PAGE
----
Tags: apologist

9 May 2006, Comments Off on Apples and pears

Apples and pears

Author: Helen

Interesting discussion on public education, here and at Crazybrave.

I donít want to be an apologist for KB, but private schools are here to stay, like it or not. As lefties we just have to face reality (Guy)

Don’t forget I was talking about my wish fulfilment fantasy!

Fantasy aside, nothing ever changes if you think too much in the “this is the way it is, so this is the only way it can be” mode. I hear so much of that. With political will, things can change, especially if the government does. Unless the new government is as neoliberal a bunch of nongs as the ones before them.

While there are some filthy rich private schools who deserve a lot less government funding, there are also quite a number of poor private schools who probably deserve more than they get now. I don’t think Labor or any other party is going to get anywhere by smashing non-government schools (in general) into the ground. There ís lots of ordinary parents (see the graph from here – an increasing number) who send their kids to very un-ostenatatious private schools across the country. (Guy)

How many of the parents sending their kids to “poor” private schools are doing so out of real choice, and how many of them are doing so because they’re railroaded into it because of (1) being seen as bad parents if they go public, (2) fearmongering about the roughness, toughness and seediness of their local High, and (3) the actual effects of their local High being run down for lack of funds?

What might their decision be if the local public schools were maintained in excellent condition, resourced properly, and teachers paid properly?

Are some of those schools cranky little fundy academies of various stripes, for which we’ll pay the human cost later?How many of them are just middling-mediocre, not an improvement on anything, but started up in response to federal government subsidies and the fear-driven streaming into anything “private”?

And “smashing non-government schools into the ground”. Hmm. If the prose is going to get that purple, I’d venture to say it’s the public schools which are already getting smashed into the ground.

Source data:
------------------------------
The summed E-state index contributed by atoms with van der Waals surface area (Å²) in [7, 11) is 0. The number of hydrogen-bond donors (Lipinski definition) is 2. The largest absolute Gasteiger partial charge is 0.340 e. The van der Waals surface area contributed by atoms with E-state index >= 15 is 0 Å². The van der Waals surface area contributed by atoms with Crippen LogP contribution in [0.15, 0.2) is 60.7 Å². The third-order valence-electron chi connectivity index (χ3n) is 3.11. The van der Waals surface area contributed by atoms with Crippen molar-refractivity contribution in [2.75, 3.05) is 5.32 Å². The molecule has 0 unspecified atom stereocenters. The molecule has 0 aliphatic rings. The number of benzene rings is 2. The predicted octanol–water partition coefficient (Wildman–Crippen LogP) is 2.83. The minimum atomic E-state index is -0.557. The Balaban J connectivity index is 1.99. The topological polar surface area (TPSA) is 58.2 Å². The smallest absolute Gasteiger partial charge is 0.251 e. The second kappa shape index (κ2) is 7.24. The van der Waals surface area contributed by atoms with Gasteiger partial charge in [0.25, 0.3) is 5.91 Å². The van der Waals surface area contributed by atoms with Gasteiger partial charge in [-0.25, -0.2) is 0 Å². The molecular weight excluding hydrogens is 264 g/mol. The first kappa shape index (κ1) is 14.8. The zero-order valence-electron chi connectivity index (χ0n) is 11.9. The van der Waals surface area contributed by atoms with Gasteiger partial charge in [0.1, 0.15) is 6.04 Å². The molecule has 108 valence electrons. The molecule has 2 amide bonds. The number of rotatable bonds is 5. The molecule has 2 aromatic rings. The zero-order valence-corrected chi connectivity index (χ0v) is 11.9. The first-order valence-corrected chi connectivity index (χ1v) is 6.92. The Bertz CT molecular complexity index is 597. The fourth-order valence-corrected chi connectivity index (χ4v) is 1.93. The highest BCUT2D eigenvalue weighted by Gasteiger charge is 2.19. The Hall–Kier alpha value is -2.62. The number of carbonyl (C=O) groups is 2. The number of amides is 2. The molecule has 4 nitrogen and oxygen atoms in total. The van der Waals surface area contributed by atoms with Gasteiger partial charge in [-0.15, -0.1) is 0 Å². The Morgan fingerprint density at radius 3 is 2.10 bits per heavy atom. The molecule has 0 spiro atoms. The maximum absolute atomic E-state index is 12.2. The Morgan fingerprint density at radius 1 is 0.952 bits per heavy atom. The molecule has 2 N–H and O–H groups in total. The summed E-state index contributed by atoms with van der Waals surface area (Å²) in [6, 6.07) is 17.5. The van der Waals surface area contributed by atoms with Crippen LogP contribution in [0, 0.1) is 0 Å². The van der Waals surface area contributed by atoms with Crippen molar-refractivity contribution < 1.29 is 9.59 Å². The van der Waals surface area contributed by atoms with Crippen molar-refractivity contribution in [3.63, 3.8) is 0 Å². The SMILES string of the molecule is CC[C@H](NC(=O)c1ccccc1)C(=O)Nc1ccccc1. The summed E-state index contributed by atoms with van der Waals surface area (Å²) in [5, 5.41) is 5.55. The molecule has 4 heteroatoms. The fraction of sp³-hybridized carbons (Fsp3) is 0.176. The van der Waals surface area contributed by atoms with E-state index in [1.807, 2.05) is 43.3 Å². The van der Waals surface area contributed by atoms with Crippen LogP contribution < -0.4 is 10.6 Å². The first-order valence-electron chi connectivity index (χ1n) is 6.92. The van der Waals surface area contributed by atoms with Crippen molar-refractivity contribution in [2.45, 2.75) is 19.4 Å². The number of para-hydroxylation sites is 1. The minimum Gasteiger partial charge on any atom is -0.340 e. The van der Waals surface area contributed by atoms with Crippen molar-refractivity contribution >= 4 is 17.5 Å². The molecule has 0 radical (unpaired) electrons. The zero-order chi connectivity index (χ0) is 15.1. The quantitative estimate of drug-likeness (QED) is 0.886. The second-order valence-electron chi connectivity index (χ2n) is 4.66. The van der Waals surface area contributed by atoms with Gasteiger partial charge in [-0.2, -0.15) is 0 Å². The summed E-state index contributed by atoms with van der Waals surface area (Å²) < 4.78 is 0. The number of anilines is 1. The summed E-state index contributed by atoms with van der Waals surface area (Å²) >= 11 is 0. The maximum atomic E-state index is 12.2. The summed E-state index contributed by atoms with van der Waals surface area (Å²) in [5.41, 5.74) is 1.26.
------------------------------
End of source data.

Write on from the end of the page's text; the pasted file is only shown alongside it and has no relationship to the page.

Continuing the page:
When we moved to the suburbs and she enrolled at Brighton High School I rocked up for the Mothers Club to be told there wasnít one. How do you raise money then? I asked.
“The government gives it to us” they chorused (Brownie)

That’s Brighton for you. The private schools get a handout too, which was the original trigger for Kim’s (and Mundine’s) placatory statements, but they probably have the sense to shut up about it.

I don’t think parents and teachers should be relied on to provide hours of unpaid labour to finance a public institution through cake stalls. We don’t expect the Department of Premier and Cabinet to run a choccie drive to
get the basic tools for their work, why do schools and hospitals? (Kate)

Damn straight.

…In order to keep my daughter away from the violent children with criminal parents (Brownie)

Oh for heavens sake! I wonder what school Mokbel Minor and Adler Major attended? as well as the offspring of thuggish but wealthy footballers? The private schools are as much a hotbed of bullying and violence as any.

Maybe the girlchild could take you on a tour of her public school? It would address some of your fears, I think.

I went to a top girl’s school (now called Pembroke) in SA for the first nine years of school. I was a failing student, I think now I might have been a bit ADD, but a dreamer and a C-D student, anyway. Something about the high school (Hurstbridge High school, now closed, like so many) woke me up and I turned into a right swot, although no school ever succeeded in making me enjoy sport. I can’t praise those teachers enough. I ended up, in HSC, with results I’d never have dreamed of before.

Some of the Pembroke teachers were kind, some were vicious, but the school didn’t do squat to address my (lack of) learning.

Boarding school was MUCH BETTER – because our local school was in outback Australia, we tended to get novice teachers. The other kids were unruly…
(TimT)

Of course the local school couldn’t compete; Outback australia isn’t the norm. It’s a special case. Of course it’s much harder to provide education, or any service for that matter, in the outback. Would the boarding school have set up its campus there? of course not.

The teachers at private school were much better; and the parents committee was also much more active (like Brownie observed above). (TimT)

Again… What would be the case if public education was properly funded? Are you comparing a school which can’t afford to pay much in teaching salaries to a school which can?

You know, the most offensive part of that way of thinking is the notion that kids whose parents can’t afford private education should be given up on, thrown to the wolves as it were, with other werewolf kids whose parents sprout fangs, and bugger spending anything more on resources. This kind of thinking is a self-fulfilling prophecy as kids fail to learn in depressing and impoverished environments, give up on school, and fail. Then it’s the fault of the school, or the teachers.

The public education system does not have, generally speaking, the same level of resources available to many private schools. (WPD)

Now you’re talking.

If we’re comparing private education with public education we might be comparing apples with pears. But it’s not fair to compare fat, shiny apples with pears from a neglected tree.